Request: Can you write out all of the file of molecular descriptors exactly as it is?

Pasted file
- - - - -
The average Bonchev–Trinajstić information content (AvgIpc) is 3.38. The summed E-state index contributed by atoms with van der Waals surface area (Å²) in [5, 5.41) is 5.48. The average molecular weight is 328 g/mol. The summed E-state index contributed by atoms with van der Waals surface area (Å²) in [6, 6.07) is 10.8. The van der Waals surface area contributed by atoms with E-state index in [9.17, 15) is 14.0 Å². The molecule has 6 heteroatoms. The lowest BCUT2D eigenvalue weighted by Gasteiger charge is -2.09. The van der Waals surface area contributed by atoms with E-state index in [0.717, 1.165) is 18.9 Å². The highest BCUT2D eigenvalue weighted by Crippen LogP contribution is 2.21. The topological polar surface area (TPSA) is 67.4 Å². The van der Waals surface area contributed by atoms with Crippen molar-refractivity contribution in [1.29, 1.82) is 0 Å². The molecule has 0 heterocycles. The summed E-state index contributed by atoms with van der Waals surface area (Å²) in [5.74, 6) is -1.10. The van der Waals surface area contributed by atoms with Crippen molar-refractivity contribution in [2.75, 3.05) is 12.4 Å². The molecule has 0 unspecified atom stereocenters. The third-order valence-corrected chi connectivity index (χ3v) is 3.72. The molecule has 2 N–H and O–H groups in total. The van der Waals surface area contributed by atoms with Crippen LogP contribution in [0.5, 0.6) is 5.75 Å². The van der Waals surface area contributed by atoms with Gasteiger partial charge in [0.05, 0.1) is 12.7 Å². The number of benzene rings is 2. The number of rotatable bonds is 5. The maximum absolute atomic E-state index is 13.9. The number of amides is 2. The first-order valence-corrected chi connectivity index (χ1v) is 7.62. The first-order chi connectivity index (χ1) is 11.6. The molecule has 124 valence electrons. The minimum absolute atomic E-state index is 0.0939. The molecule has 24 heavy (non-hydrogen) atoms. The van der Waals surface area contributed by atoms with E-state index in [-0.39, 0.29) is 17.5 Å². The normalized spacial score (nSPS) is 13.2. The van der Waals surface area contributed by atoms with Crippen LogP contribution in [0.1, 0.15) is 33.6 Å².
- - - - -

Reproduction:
The average Bonchev–Trinajstić information content (AvgIpc) is 3.38. The summed E-state index contributed by atoms with van der Waals surface area (Å²) in [5, 5.41) is 5.48. The average molecular weight is 328 g/mol. The summed E-state index contributed by atoms with van der Waals surface area (Å²) in [6, 6.07) is 10.8. The van der Waals surface area contributed by atoms with E-state index in [9.17, 15) is 14.0 Å². The molecule has 6 heteroatoms. The lowest BCUT2D eigenvalue weighted by Gasteiger charge is -2.09. The van der Waals surface area contributed by atoms with E-state index in [0.717, 1.165) is 18.9 Å². The highest BCUT2D eigenvalue weighted by Crippen LogP contribution is 2.21. The topological polar surface area (TPSA) is 67.4 Å². The van der Waals surface area contributed by atoms with Crippen molar-refractivity contribution in [1.29, 1.82) is 0 Å². The molecule has 0 heterocycles. The summed E-state index contributed by atoms with van der Waals surface area (Å²) in [5.74, 6) is -1.10. The van der Waals surface area contributed by atoms with Crippen molar-refractivity contribution in [2.75, 3.05) is 12.4 Å². The molecule has 0 unspecified atom stereocenters. The third-order valence-corrected chi connectivity index (χ3v) is 3.72. The molecule has 2 N–H and O–H groups in total. The van der Waals surface area contributed by atoms with Crippen LogP contribution in [0.5, 0.6) is 5.75 Å². The van der Waals surface area contributed by atoms with Gasteiger partial charge in [0.05, 0.1) is 12.7 Å². The number of benzene rings is 2. The number of rotatable bonds is 5. The maximum absolute atomic E-state index is 13.9. The number of amides is 2. The first-order valence-corrected chi connectivity index (χ1v) is 7.62. The first-order chi connectivity index (χ1) is 11.6. The molecule has 124 valence electrons. The minimum absolute atomic E-state index is 0.0939. The molecule has 24 heavy (non-hydrogen) atoms. The van der Waals surface area contributed by atoms with E-state index in [-0.39, 0.29) is 17.5 Å². The normalized spacial score (nSPS) is 13.2. The van der Waals surface area contributed by atoms with Crippen LogP contribution in [0.1, 0.15) is 33.6 Å².